FIA (international racing body) president Jean Todt believes introducing rules to combat new Formula 1 regulations that have reduced engine noise will not be implemented during the current season.
Todt did however promise to look into the issue after a couple of high profile racing figures recently spoke out about the lack of engine noise thus far in 2014.
Formula 1 CEO Bernie Ecclestone has been an outspoken opponent of the new greener engines that operate at a fraction of the noise level and use less fuel than in previous years.
“I don’t think the way things are at the moment are acceptable to the public,” told autosport.com ahead of last weekend’s Bahrain open.
“People buying tickets to come here expect to see what Formula 1 used to be.”
Ecclestone’s latest comments come just weeks after he claimed to have been “horrified” by the lack of noise at the Australian Grand Prix season opener.
Four-time world champ Sebastian Vettel has also emerged as an opponent to the V8 downgrades and described the new turbo engines as “shit” at the Malaysian GP.
“Vettel made a negative comment about the engine noise, but not on the engines,” said Todt.
“He’s an icon of our sport, four-time world champion … if he came to me about the noise problem I would listen because he is qualified to talk about it.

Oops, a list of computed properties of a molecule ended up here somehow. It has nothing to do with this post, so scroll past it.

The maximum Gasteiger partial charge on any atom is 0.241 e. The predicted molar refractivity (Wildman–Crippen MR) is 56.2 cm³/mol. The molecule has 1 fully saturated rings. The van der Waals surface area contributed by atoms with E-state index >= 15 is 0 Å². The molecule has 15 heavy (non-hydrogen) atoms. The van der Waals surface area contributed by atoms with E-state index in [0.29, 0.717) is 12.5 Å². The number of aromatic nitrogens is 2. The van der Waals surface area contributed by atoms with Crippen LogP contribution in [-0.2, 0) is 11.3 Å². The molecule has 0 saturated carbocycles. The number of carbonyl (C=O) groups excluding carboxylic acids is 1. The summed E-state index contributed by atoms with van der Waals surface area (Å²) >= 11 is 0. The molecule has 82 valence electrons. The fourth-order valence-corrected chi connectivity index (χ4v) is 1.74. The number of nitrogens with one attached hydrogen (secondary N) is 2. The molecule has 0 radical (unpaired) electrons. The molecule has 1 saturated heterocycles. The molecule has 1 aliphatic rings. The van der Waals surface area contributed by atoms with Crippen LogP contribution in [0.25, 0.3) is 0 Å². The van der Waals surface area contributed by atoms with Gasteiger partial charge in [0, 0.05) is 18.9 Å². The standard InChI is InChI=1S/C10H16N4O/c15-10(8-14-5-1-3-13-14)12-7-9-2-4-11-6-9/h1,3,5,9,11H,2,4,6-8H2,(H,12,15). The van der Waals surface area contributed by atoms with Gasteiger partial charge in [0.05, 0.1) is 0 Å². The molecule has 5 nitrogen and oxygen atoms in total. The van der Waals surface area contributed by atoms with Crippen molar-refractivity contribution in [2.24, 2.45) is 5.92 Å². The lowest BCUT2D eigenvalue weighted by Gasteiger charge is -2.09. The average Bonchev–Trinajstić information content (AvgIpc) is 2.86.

Mercedes revealed this week that the manufacturer came close to pulling the plug on F1 before the sport agreed to switch to the new hybrid engines.
Daimler’s head of research and development, Thomas Weber, told BBC Sport that Mercedes were considering withdrawing from the grid had F1 not adopted a greener approach.
“The key challenge for the future is fuel economy and efficiency and with the change in regulations F1 is the spearhead for development,” Weber said.
“We had hard discussions. And it was always – and even more so when it came to the later years – harder to explain why we were using naturally aspirated engines.
“Now with these new regulations I can clearly convince the supervisory board that the (F1 team) are doing exactly what we need – downsizing, direct injection, lightweight construction, fuel efficiency on the highest possible level, new technologies and combining a combustion engine with an e-motor hybrid.”
Todt said any mid-season rule changes would have to receive unanimous backing from all teams.
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